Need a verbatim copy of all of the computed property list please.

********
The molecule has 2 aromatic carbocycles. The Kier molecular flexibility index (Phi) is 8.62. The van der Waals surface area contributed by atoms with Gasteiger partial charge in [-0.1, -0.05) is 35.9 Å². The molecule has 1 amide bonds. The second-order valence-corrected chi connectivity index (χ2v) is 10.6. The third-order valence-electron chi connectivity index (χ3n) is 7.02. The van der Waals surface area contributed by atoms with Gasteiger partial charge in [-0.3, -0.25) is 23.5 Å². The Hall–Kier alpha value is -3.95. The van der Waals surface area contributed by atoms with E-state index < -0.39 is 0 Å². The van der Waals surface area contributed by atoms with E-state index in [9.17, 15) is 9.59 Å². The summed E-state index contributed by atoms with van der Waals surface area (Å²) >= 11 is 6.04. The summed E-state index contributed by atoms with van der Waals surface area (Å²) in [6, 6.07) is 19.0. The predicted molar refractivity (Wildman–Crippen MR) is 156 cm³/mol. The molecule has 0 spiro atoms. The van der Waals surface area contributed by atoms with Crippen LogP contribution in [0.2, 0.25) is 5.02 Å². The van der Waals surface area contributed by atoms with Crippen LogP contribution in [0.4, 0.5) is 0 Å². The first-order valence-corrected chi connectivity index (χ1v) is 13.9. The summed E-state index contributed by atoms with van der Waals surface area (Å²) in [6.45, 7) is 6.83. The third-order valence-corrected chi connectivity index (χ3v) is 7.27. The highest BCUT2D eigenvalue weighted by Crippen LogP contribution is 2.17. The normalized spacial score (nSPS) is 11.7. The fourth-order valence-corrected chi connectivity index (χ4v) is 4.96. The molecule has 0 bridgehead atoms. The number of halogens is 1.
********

The molecule has 2 aromatic carbocycles. The Kier molecular flexibility index (Phi) is 8.62. The van der Waals surface area contributed by atoms with Gasteiger partial charge in [-0.1, -0.05) is 35.9 Å². The molecule has 1 amide bonds. The second-order valence-corrected chi connectivity index (χ2v) is 10.6. The third-order valence-electron chi connectivity index (χ3n) is 7.02. The van der Waals surface area contributed by atoms with Gasteiger partial charge in [-0.3, -0.25) is 23.5 Å². The Hall–Kier alpha value is -3.95. The van der Waals surface area contributed by atoms with E-state index < -0.39 is 0 Å². The van der Waals surface area contributed by atoms with E-state index in [9.17, 15) is 9.59 Å². The summed E-state index contributed by atoms with van der Waals surface area (Å²) >= 11 is 6.04. The summed E-state index contributed by atoms with van der Waals surface area (Å²) in [6, 6.07) is 19.0. The predicted molar refractivity (Wildman–Crippen MR) is 156 cm³/mol. The molecule has 0 spiro atoms. The van der Waals surface area contributed by atoms with Crippen LogP contribution in [0.2, 0.25) is 5.02 Å². The van der Waals surface area contributed by atoms with Crippen LogP contribution in [0.4, 0.5) is 0 Å². The first-order valence-corrected chi connectivity index (χ1v) is 13.9. The summed E-state index contributed by atoms with van der Waals surface area (Å²) in [6.45, 7) is 6.83. The third-order valence-corrected chi connectivity index (χ3v) is 7.27. The highest BCUT2D eigenvalue weighted by Crippen LogP contribution is 2.17. The normalized spacial score (nSPS) is 11.7. The fourth-order valence-corrected chi connectivity index (χ4v) is 4.96. The molecule has 0 bridgehead atoms. The number of halogens is 1.